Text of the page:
Enter Oliver. One by one, he’s been rescuing the Summerland folks and taking them out of the dreamscape created by Lenny. He leads Melanie outside of the dream and into the scene currently happening in reality. There she struggles to save Syd and David, so far to no avail.

Legion Ep. 106 Recap & Review - 'Chapter 6'

Then there’s Lenny. When no one is looking, she let’s her freak flag fly by doing a quirky dance/striptease across nearly every setting within David’s memories where we’ve encountered the demon. This scene is more of a statement on how she enjoys living inside David’s head where she’s able to access his powers and thrive on his misery. She couldn’t care less about his well-being. If you want to think about it a bit more, Lenny represents the monster inside all of us that brings out our worst impulses.

It’s in this episode that Plaza really drives home the fact that she is not just some one-note character meant to bring in some loyal Parks and Recreation fans. She’s a different kind of scary than what we’re used to seeing from April Ludgate at her most menacing. There’s a scene toward the end of the episode where she reveals her true intentions to David. She references the ophiocordyceps unilateralis, that nasty fungus that takes control of ants and then bursts through their heads to release spores — also known as the fungus on which The Last of Us based their monsters. David is the ant, and Lenny is the head-bursting cordycep.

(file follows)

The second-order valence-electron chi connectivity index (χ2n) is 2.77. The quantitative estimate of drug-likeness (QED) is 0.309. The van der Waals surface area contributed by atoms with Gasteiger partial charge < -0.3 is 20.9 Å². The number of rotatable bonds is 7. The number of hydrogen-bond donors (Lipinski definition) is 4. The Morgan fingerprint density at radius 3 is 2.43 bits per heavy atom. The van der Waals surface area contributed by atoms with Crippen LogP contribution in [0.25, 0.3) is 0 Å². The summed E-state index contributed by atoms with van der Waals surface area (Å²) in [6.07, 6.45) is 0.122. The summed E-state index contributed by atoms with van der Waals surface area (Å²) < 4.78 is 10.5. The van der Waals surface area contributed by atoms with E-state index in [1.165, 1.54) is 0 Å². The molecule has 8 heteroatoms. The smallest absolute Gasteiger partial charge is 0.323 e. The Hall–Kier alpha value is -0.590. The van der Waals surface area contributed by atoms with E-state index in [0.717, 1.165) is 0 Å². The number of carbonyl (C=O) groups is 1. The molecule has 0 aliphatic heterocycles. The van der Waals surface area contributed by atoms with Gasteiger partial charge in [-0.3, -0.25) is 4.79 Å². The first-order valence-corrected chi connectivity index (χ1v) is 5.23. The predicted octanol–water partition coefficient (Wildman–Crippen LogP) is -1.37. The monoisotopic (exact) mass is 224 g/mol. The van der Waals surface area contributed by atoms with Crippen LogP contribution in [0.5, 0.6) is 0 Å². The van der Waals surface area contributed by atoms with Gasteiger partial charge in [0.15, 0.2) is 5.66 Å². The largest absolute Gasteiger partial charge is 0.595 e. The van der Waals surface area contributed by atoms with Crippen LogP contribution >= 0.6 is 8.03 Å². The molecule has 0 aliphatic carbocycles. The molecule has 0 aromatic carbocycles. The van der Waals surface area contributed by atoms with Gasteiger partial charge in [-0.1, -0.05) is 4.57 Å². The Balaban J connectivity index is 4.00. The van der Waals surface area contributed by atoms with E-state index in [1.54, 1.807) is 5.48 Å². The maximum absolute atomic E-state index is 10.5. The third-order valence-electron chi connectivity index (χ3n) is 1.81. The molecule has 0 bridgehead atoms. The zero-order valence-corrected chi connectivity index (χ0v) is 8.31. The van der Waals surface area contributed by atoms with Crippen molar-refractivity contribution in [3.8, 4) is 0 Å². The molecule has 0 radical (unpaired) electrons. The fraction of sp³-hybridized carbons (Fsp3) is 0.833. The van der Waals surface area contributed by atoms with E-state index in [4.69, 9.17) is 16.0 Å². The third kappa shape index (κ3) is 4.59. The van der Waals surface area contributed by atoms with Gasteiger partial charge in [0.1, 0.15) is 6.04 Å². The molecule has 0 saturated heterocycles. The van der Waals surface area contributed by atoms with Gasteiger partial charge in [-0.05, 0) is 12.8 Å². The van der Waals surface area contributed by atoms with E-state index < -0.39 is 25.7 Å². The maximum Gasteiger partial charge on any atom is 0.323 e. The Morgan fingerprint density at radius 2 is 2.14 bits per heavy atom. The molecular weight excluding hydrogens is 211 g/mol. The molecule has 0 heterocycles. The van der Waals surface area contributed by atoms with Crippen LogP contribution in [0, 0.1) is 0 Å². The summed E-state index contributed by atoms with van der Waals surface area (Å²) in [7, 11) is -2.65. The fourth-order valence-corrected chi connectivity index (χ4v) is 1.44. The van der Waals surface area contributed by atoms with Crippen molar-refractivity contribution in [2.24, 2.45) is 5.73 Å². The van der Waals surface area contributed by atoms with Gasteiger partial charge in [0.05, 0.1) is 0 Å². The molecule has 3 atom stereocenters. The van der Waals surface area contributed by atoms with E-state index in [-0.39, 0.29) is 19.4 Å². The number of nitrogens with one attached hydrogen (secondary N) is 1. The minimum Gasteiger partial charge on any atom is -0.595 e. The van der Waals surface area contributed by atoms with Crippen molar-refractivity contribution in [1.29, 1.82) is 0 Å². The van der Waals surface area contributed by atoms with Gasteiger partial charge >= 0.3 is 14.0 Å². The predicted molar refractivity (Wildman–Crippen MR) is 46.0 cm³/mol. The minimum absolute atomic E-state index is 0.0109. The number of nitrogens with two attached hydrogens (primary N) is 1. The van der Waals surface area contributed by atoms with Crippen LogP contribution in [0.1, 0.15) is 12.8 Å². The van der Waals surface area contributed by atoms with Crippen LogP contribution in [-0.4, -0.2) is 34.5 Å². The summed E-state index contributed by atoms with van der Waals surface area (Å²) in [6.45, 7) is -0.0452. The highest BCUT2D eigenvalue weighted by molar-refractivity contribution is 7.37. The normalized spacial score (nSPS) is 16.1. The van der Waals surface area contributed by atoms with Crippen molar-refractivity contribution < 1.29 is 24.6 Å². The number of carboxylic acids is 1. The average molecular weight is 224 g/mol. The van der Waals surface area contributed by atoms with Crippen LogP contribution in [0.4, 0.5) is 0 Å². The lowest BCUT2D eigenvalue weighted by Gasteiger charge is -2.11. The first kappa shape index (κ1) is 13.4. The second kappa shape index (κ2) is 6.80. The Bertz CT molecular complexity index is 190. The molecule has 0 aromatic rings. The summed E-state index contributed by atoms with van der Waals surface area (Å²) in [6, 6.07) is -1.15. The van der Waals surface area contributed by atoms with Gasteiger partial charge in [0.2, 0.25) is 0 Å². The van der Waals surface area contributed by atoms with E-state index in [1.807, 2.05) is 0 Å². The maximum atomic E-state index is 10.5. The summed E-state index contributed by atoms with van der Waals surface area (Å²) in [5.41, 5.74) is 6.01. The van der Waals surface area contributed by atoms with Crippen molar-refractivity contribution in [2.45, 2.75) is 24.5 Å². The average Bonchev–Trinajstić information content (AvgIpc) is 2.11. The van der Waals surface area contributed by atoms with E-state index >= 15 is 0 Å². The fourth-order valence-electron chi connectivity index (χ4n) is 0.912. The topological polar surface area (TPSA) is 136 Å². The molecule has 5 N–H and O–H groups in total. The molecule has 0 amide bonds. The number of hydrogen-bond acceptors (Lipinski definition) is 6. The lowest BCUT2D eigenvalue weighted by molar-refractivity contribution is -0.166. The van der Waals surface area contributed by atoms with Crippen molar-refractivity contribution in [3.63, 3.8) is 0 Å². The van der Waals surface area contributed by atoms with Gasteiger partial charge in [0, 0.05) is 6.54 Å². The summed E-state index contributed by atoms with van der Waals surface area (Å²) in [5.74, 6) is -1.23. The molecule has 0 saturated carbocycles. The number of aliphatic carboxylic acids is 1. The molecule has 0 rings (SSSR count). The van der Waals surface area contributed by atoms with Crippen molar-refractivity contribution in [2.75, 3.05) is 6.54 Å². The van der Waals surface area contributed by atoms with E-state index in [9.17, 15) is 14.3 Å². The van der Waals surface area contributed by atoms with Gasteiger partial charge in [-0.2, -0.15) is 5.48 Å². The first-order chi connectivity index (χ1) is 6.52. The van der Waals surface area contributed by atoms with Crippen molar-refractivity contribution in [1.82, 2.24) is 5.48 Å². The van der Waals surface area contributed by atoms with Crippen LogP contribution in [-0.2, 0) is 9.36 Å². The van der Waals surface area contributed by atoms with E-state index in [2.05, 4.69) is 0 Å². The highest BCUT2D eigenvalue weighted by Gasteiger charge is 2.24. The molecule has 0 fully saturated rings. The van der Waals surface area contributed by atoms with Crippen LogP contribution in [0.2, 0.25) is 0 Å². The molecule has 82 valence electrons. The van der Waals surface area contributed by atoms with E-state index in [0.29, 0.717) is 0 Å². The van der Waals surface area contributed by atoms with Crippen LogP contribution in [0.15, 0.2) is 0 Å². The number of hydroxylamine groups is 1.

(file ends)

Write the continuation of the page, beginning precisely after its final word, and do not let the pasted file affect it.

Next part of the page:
However, after illuminating the plan she had for David ever since he was a fetus, Lenny decides to throw all of that away and just take over. She boxes David up and sends him to the “sunken place” where all the other voices are stored.

FINAL THOUGHTS:

  • I wonder if David’s feeling of clearness has anything to do with Lenny gaining more control over him.
  • I wonder why Amy was left out of this shared dreamscape. Yes, she was in the episode, but only to occupy the role of nurse and later pick away at David’s securities.
  • Lenny knew David’s real father. She doesn’t name him, but we do know that David has been in peril since he was a baby. The one reason why his father gave him up was so he could protect him from Lenny. Some good that did….
  • Cary and Kerry share an actual Wonder Twins moment. It was pretty awesome.
  • The footage used to show the cordyceps is from the BBC nature documentary, Planet Earth.
  • We’re definitely in some ambiguous, undefined timeline. In Ptonomy’s flashback, he describes that his mother was listening to “99 Luftballons” just before her death. That song came out in 1983, yet the whole world, with the exception of Division 3’s futuristic tablet in “Chapter 2,” looks like it’s perpetually in the 70s.
  • Speaking of “Chapter 2,” I still want to know why the show put so much emphasis on an empty dog crate while David was being interrogated by Division 3.
  • Only two more episodes left to go!

About author View all posts

Christina E. Janke

Christina is the co-host of “Intro to Geek” on Shauncastic and Editor-in-Chief at Agents of Geek. Her love of all things Mass Effect knows no bounds. She also carries an obsession with comic books, video games, and quirky television shows. Her heroes are Tina Fey, Amy Poehler, and Gail Simone. She hopes to be just like them when she grows up.